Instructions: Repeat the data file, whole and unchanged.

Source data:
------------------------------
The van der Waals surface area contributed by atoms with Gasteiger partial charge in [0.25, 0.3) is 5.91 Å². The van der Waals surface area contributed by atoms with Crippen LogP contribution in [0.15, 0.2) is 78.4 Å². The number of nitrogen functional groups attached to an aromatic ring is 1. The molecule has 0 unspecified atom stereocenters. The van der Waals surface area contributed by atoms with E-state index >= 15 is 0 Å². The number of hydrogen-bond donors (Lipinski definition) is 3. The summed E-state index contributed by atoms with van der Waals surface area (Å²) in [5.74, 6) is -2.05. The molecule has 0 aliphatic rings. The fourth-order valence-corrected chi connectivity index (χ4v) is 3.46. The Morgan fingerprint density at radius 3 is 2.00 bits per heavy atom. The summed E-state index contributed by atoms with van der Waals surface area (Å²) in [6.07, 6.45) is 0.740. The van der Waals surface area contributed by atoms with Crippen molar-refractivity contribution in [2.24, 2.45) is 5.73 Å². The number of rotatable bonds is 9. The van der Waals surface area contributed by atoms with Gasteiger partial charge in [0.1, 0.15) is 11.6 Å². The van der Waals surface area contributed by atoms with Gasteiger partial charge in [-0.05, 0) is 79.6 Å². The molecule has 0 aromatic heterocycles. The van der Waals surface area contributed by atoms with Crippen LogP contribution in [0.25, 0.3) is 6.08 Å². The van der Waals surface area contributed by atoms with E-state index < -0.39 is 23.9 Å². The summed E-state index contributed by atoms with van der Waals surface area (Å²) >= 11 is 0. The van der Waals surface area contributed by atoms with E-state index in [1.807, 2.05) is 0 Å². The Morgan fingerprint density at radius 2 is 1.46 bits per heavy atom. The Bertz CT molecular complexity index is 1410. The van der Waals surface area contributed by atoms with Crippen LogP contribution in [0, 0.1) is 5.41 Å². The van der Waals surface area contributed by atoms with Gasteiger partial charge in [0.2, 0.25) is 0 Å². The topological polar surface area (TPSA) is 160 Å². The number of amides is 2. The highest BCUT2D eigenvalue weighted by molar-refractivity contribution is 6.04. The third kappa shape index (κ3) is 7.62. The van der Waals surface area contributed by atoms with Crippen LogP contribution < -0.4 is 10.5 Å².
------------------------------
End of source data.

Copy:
The van der Waals surface area contributed by atoms with Gasteiger partial charge in [0.25, 0.3) is 5.91 Å². The van der Waals surface area contributed by atoms with Crippen LogP contribution in [0.15, 0.2) is 78.4 Å². The number of nitrogen functional groups attached to an aromatic ring is 1. The molecule has 0 unspecified atom stereocenters. The van der Waals surface area contributed by atoms with E-state index >= 15 is 0 Å². The number of hydrogen-bond donors (Lipinski definition) is 3. The summed E-state index contributed by atoms with van der Waals surface area (Å²) in [5.74, 6) is -2.05. The molecule has 0 aliphatic rings. The fourth-order valence-corrected chi connectivity index (χ4v) is 3.46. The Morgan fingerprint density at radius 3 is 2.00 bits per heavy atom. The summed E-state index contributed by atoms with van der Waals surface area (Å²) in [6.07, 6.45) is 0.740. The van der Waals surface area contributed by atoms with Crippen molar-refractivity contribution in [2.24, 2.45) is 5.73 Å². The number of rotatable bonds is 9. The van der Waals surface area contributed by atoms with Gasteiger partial charge in [0.1, 0.15) is 11.6 Å². The van der Waals surface area contributed by atoms with Gasteiger partial charge in [-0.05, 0) is 79.6 Å². The molecule has 0 aromatic heterocycles. The van der Waals surface area contributed by atoms with Crippen LogP contribution in [0.25, 0.3) is 6.08 Å². The van der Waals surface area contributed by atoms with E-state index < -0.39 is 23.9 Å². The summed E-state index contributed by atoms with van der Waals surface area (Å²) >= 11 is 0. The van der Waals surface area contributed by atoms with E-state index in [1.807, 2.05) is 0 Å². The Morgan fingerprint density at radius 2 is 1.46 bits per heavy atom. The Bertz CT molecular complexity index is 1410. The van der Waals surface area contributed by atoms with Crippen LogP contribution in [0, 0.1) is 5.41 Å². The van der Waals surface area contributed by atoms with Gasteiger partial charge in [0.2, 0.25) is 0 Å². The topological polar surface area (TPSA) is 160 Å². The number of amides is 2. The highest BCUT2D eigenvalue weighted by molar-refractivity contribution is 6.04. The third kappa shape index (κ3) is 7.62. The van der Waals surface area contributed by atoms with Crippen LogP contribution < -0.4 is 10.5 Å².